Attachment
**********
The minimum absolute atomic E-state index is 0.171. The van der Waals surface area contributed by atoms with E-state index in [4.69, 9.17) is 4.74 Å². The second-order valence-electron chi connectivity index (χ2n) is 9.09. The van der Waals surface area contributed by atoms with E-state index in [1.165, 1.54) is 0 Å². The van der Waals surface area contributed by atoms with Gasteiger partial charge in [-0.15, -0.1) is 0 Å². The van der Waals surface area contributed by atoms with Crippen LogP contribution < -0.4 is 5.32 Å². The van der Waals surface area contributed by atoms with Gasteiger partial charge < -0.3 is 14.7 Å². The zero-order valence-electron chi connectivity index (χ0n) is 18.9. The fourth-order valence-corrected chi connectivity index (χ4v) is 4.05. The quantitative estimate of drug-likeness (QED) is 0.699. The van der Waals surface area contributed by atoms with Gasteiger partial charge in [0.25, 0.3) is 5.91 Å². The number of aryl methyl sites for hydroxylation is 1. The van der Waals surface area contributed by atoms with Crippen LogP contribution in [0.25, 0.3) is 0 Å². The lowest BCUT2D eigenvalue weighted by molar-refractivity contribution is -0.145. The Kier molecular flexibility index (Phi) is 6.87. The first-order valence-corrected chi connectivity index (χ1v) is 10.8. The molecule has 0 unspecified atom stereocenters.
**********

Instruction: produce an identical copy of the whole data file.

The minimum absolute atomic E-state index is 0.171. The van der Waals surface area contributed by atoms with E-state index in [4.69, 9.17) is 4.74 Å². The second-order valence-electron chi connectivity index (χ2n) is 9.09. The van der Waals surface area contributed by atoms with E-state index in [1.165, 1.54) is 0 Å². The van der Waals surface area contributed by atoms with Gasteiger partial charge in [-0.15, -0.1) is 0 Å². The van der Waals surface area contributed by atoms with Crippen LogP contribution < -0.4 is 5.32 Å². The van der Waals surface area contributed by atoms with Gasteiger partial charge < -0.3 is 14.7 Å². The zero-order valence-electron chi connectivity index (χ0n) is 18.9. The fourth-order valence-corrected chi connectivity index (χ4v) is 4.05. The quantitative estimate of drug-likeness (QED) is 0.699. The van der Waals surface area contributed by atoms with Gasteiger partial charge in [0.25, 0.3) is 5.91 Å². The number of aryl methyl sites for hydroxylation is 1. The van der Waals surface area contributed by atoms with Crippen LogP contribution in [0.25, 0.3) is 0 Å². The lowest BCUT2D eigenvalue weighted by molar-refractivity contribution is -0.145. The Kier molecular flexibility index (Phi) is 6.87. The first-order valence-corrected chi connectivity index (χ1v) is 10.8. The molecule has 0 unspecified atom stereocenters.